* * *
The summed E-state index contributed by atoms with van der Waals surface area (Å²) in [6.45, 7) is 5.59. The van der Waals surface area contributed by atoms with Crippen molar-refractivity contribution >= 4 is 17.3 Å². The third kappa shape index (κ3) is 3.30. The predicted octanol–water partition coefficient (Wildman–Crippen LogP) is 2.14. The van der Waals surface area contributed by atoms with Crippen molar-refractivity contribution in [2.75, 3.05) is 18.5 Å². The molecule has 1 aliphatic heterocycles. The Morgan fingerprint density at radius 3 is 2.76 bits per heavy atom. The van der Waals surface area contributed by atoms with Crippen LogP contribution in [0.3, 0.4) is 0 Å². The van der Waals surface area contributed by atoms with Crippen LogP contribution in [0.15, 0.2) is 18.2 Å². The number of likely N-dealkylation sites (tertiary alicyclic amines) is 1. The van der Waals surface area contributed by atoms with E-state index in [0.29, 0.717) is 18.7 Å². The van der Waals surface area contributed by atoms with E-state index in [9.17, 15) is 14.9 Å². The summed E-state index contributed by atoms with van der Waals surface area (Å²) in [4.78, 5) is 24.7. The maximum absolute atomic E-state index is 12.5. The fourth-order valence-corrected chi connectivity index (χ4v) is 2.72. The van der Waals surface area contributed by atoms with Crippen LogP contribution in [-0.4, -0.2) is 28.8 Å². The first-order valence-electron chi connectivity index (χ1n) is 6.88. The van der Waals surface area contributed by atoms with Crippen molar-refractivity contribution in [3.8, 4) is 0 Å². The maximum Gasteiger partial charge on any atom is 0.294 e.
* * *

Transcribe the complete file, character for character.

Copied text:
The summed E-state index contributed by atoms with van der Waals surface area (Å²) in [6.45, 7) is 5.59. The van der Waals surface area contributed by atoms with Crippen molar-refractivity contribution >= 4 is 17.3 Å². The third kappa shape index (κ3) is 3.30. The predicted octanol–water partition coefficient (Wildman–Crippen LogP) is 2.14. The van der Waals surface area contributed by atoms with Crippen molar-refractivity contribution in [2.75, 3.05) is 18.5 Å². The molecule has 1 aliphatic heterocycles. The Morgan fingerprint density at radius 3 is 2.76 bits per heavy atom. The van der Waals surface area contributed by atoms with Crippen LogP contribution in [0.3, 0.4) is 0 Å². The van der Waals surface area contributed by atoms with Crippen LogP contribution in [0.15, 0.2) is 18.2 Å². The number of likely N-dealkylation sites (tertiary alicyclic amines) is 1. The van der Waals surface area contributed by atoms with E-state index in [0.29, 0.717) is 18.7 Å². The van der Waals surface area contributed by atoms with E-state index in [9.17, 15) is 14.9 Å². The summed E-state index contributed by atoms with van der Waals surface area (Å²) in [4.78, 5) is 24.7. The maximum absolute atomic E-state index is 12.5. The fourth-order valence-corrected chi connectivity index (χ4v) is 2.72. The van der Waals surface area contributed by atoms with Crippen LogP contribution in [-0.4, -0.2) is 28.8 Å². The first-order valence-electron chi connectivity index (χ1n) is 6.88. The van der Waals surface area contributed by atoms with Crippen molar-refractivity contribution in [3.8, 4) is 0 Å². The maximum Gasteiger partial charge on any atom is 0.294 e.